because I'm using Old/Classic Blogger, which I like as I find
it's more tweakable.

Today, Mrs C and I are off to a family wedding in Oakham, not far
from Rutland Water. I've been invited to take some of the photos,
so I've been busy in the past few days getting ready for it ...
charging the camera batteries and cleaning lenses, etc. I've bought
a shutter release cable for my camera, and am very impressed with
how easy it is to use. The camera is a Canon 350 DSLR with the
standard lens, and I've been doing some practice with Aperture
Priority, ISO and white balance settings. A chap in Jessops
recommended I use some white tissue as a diffuser to soften my
flash, so I've made a couple of white tissue hoods to cover the
flash unit (out of Kleenex tissue) ... hope they don't fly off.

I've asked for other people to take photos as well, as I don't
wish to be solely responsible for the wedding photos, in case
some of mine turn out to be rubbish.

Unfortunately it will be raining for a good part of today, but
hopefully the rain will stop by the time the wedding gets underway
at 4pm.

Our daughter S has joined us for the weekend (and the wedding),
and we'll be taking her back up to Leeds tomorrow, and will spend
the day pottering around Leeds with her (or around the dales nearby).

Thursday, July 03, 2008

Mona Lot

We all like a good moan about things don’t we?

Why, if we didn’t, then newspapers would be half as bulky,
and doctors’ surgeries would be almost empty.

Are you Mr/Ms Neg or are you Mr/Ms Overjoyed?

I was thinking about this while doing the washing up the
other day … thinking that we’re all somewhere on the
manic-depressive spectrum … though some of us may be off
the scale, and reside in a mental hospital.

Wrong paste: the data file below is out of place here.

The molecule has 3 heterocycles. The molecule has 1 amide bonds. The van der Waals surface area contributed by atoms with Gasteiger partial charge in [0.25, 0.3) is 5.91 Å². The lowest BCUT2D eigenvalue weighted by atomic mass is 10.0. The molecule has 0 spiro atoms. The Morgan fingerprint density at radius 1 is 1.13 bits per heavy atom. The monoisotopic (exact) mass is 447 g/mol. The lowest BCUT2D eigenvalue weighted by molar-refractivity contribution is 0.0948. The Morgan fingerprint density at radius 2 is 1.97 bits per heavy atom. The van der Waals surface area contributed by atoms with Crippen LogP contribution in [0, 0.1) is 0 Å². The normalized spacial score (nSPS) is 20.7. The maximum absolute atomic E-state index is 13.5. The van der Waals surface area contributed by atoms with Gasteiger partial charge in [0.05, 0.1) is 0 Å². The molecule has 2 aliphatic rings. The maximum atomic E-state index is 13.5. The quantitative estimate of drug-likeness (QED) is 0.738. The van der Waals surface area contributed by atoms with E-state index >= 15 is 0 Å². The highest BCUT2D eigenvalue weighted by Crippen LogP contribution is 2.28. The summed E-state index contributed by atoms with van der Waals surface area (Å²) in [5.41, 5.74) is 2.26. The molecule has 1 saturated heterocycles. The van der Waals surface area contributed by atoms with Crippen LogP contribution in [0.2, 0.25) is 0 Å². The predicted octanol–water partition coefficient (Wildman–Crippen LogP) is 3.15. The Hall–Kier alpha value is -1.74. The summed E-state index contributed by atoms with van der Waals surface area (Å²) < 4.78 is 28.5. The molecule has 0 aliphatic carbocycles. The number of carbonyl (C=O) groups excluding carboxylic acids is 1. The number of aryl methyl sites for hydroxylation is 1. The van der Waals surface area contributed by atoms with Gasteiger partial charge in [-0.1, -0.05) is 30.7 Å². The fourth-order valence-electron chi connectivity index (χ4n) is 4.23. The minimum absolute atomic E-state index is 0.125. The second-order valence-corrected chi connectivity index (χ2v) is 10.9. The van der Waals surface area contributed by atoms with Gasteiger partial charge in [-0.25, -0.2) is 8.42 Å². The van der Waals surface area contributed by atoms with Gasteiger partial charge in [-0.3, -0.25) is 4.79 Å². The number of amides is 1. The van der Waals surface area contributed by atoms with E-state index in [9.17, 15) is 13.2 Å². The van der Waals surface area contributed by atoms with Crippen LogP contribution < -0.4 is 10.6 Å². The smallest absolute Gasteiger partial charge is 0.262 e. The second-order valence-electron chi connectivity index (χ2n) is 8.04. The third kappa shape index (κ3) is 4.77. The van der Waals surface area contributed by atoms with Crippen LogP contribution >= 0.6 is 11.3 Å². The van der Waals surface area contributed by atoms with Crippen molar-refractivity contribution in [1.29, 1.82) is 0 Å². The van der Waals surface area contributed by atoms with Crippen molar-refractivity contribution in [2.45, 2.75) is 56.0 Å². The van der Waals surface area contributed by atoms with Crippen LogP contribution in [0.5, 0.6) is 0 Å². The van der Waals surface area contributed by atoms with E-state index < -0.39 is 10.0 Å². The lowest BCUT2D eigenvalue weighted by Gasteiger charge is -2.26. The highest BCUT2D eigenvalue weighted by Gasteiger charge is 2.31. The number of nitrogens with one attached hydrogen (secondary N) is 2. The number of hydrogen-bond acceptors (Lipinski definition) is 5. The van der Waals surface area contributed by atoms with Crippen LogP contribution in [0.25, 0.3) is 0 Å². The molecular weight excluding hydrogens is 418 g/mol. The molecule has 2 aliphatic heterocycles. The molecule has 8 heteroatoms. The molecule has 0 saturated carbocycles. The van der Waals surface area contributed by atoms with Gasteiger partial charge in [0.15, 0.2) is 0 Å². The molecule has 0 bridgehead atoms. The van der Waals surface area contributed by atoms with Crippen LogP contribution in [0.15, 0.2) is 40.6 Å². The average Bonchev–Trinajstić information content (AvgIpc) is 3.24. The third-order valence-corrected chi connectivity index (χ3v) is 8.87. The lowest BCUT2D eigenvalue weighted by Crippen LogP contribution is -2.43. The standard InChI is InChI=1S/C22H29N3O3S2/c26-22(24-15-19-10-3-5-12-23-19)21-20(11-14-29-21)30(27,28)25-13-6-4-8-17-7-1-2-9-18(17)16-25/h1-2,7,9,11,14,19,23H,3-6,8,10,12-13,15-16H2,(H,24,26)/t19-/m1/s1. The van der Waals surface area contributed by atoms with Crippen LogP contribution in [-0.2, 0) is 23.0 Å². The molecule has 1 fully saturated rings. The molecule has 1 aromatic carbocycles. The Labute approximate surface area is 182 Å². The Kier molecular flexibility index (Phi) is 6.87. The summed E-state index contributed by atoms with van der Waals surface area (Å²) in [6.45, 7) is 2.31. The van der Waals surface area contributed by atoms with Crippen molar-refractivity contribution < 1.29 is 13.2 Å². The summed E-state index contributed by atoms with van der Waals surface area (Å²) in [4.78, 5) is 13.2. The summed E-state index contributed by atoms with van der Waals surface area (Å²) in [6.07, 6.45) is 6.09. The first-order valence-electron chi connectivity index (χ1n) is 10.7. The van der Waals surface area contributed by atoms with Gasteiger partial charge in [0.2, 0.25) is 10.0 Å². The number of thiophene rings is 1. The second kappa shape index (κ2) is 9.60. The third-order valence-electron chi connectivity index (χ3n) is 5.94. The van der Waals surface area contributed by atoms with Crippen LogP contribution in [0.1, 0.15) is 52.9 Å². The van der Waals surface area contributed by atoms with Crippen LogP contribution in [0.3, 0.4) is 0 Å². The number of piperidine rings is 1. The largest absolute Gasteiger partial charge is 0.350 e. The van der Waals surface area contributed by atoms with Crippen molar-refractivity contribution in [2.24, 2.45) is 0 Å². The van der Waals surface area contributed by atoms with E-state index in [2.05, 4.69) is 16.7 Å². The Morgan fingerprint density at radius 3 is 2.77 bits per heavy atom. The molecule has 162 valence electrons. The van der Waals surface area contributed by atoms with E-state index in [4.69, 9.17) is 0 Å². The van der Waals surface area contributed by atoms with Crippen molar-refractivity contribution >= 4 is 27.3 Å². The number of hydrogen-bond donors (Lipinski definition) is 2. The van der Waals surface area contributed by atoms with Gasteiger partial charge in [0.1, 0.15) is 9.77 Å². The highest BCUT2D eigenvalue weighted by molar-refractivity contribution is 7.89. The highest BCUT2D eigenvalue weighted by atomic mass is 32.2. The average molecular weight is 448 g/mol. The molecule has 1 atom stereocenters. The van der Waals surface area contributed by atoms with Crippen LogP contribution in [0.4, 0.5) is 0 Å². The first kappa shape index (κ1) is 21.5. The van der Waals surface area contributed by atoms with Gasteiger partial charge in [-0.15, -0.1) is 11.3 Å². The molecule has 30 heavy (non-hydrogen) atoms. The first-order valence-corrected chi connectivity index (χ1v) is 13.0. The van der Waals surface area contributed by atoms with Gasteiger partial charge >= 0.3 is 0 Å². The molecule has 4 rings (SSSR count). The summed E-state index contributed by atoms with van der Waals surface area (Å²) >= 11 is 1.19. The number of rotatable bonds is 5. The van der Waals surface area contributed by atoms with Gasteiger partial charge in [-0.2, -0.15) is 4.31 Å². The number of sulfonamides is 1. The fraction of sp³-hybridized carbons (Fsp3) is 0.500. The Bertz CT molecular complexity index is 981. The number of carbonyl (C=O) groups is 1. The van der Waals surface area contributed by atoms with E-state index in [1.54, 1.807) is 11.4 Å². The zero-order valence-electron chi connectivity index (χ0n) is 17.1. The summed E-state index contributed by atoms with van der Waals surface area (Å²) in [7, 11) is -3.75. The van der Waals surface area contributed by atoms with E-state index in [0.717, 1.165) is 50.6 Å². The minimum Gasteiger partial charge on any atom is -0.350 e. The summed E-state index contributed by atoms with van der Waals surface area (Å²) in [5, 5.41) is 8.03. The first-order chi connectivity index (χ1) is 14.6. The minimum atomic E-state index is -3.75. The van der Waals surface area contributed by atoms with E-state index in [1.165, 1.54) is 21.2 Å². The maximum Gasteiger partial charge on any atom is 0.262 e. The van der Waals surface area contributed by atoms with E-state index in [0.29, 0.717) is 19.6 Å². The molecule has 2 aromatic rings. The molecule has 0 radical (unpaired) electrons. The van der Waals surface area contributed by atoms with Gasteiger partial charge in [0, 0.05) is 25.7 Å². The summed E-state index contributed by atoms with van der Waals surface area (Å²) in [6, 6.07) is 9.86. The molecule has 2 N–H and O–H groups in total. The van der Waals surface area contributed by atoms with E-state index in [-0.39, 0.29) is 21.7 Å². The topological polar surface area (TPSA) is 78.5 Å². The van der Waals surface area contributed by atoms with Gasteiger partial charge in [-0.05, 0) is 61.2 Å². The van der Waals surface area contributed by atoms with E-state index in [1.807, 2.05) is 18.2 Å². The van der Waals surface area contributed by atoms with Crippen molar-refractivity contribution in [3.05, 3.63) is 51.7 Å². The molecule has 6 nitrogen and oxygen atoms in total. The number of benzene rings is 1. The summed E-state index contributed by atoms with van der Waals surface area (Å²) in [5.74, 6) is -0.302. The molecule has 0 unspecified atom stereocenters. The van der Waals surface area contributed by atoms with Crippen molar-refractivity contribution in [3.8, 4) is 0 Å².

My position on the scale varies from day to day, often
affected by how sunny / rainy / cold it is outside.

I’ve been watching a couple of repeat showings of Room 101
on the telly, where celebrities were invited to tell us
about their pet hates.

In one episode, Paul Merton interviewed Dara O'Briain
… and it was the funniest I’ve seen … they’re both
incredibly articulate, and I think they're comic geniuses.

One of Dara’s pet hates was children’s TV presenters …
he used to be one himself, and he said that behind all
the fake cheerfulness, was a deep hatred of one’s fellow
presenters … he felt that they were all too competitive
and ready to stab each other in the back (not literally).

What about pet hates … and how on earth was that phrase
invented … your most hated pets?

Bloggers often list 10 or 50 things they love doing.
However, I don’t see many lists of things they hate.
If you were to go on Room 101, what would your top five
hates be, I wonder?

Now, what do I dislike the most? What would I consign to
Room 101?

Game & quiz shows on the telly, especially University
(Snobs) Challenge
and Anne Robinson’s The Weakest Link,

… but not Who Wants to be a Millionaire (especially
the episodes where celebs raise money for charities).

Queuing up for almost half an hour at our main Post Office,
thanks to its management’s decision to close a lot of our
local post offices and the laisser-faire attitude of the
Labour Government. Talk about bread queues in former
communist Russia … it will be like that here soon, just
to post a parcel or to buy a postal order.

Nuclear weapons … take care using that lever, Paul, when
you drop the bomb into Room 101.

Private health care, private dentistry and private schools …
get rid of these and improve our state systems instead...
and I'll also toss into Room 101, private railway companies …
let’s renationalise the lot and introduce heavily
state-subsidised, cheaper rail travel, to encourage folk
to use their cars less.

Perhaps I should go off and join the Green Party?

My last moan is about 08457 telephone numbers (and the like),
whereby businesses (and government agencies) make money out of
keeping us in a long telephone queue. I spent 17 minutes
yesterday afternoon waiting to get through to Nationwide's
call centre, after which I gave up and put the phone down ...
so Nationwide made 60p out of that.

There should be a government decree banning such numbers
(except for porn lines), making businesses give out the free
0800 numbers instead. Alliance and Leicester are very good in
this respect ... on the back of its credit card is an 0800
number by which you can access all their banking services
free of charge.

Here endeth today's moans.